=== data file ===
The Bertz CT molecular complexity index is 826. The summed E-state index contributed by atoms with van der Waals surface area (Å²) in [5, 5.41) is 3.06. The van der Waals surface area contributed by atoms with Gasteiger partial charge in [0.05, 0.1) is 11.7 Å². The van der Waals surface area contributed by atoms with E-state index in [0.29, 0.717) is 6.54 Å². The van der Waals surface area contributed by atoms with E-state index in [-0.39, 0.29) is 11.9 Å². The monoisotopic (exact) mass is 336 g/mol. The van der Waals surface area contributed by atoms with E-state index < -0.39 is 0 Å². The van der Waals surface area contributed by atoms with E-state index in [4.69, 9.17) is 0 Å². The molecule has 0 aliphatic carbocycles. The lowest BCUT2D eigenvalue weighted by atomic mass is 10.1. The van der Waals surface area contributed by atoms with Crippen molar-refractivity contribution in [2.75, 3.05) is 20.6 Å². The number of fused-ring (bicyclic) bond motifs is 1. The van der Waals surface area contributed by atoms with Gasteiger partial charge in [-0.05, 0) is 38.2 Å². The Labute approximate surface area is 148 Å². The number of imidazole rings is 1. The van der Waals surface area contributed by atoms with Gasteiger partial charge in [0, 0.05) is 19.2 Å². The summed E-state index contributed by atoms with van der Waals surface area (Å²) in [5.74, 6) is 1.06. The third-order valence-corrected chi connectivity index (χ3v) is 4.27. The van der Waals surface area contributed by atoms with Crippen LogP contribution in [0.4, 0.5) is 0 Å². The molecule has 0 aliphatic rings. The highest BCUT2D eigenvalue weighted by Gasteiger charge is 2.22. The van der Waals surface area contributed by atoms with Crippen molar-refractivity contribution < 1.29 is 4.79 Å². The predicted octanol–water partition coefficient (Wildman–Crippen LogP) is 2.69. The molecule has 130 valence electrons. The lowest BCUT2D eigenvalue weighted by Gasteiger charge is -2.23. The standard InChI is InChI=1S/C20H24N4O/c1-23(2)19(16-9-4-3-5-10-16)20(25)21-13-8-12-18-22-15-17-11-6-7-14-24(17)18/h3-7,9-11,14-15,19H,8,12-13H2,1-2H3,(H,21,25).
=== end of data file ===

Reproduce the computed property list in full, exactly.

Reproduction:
The Bertz CT molecular complexity index is 826. The summed E-state index contributed by atoms with van der Waals surface area (Å²) in [5, 5.41) is 3.06. The van der Waals surface area contributed by atoms with Gasteiger partial charge in [0.05, 0.1) is 11.7 Å². The van der Waals surface area contributed by atoms with E-state index in [0.29, 0.717) is 6.54 Å². The van der Waals surface area contributed by atoms with E-state index in [-0.39, 0.29) is 11.9 Å². The monoisotopic (exact) mass is 336 g/mol. The van der Waals surface area contributed by atoms with E-state index < -0.39 is 0 Å². The van der Waals surface area contributed by atoms with E-state index in [4.69, 9.17) is 0 Å². The molecule has 0 aliphatic carbocycles. The lowest BCUT2D eigenvalue weighted by atomic mass is 10.1. The van der Waals surface area contributed by atoms with Crippen molar-refractivity contribution in [2.75, 3.05) is 20.6 Å². The number of fused-ring (bicyclic) bond motifs is 1. The van der Waals surface area contributed by atoms with Gasteiger partial charge in [-0.05, 0) is 38.2 Å². The Labute approximate surface area is 148 Å². The number of imidazole rings is 1. The van der Waals surface area contributed by atoms with Gasteiger partial charge in [0, 0.05) is 19.2 Å². The summed E-state index contributed by atoms with van der Waals surface area (Å²) in [5.74, 6) is 1.06. The third-order valence-corrected chi connectivity index (χ3v) is 4.27. The van der Waals surface area contributed by atoms with Crippen LogP contribution in [0.4, 0.5) is 0 Å². The molecule has 0 aliphatic rings. The highest BCUT2D eigenvalue weighted by Gasteiger charge is 2.22. The van der Waals surface area contributed by atoms with Crippen molar-refractivity contribution < 1.29 is 4.79 Å². The predicted octanol–water partition coefficient (Wildman–Crippen LogP) is 2.69. The molecule has 130 valence electrons. The lowest BCUT2D eigenvalue weighted by Gasteiger charge is -2.23. The standard InChI is InChI=1S/C20H24N4O/c1-23(2)19(16-9-4-3-5-10-16)20(25)21-13-8-12-18-22-15-17-11-6-7-14-24(17)18/h3-7,9-11,14-15,19H,8,12-13H2,1-2H3,(H,21,25).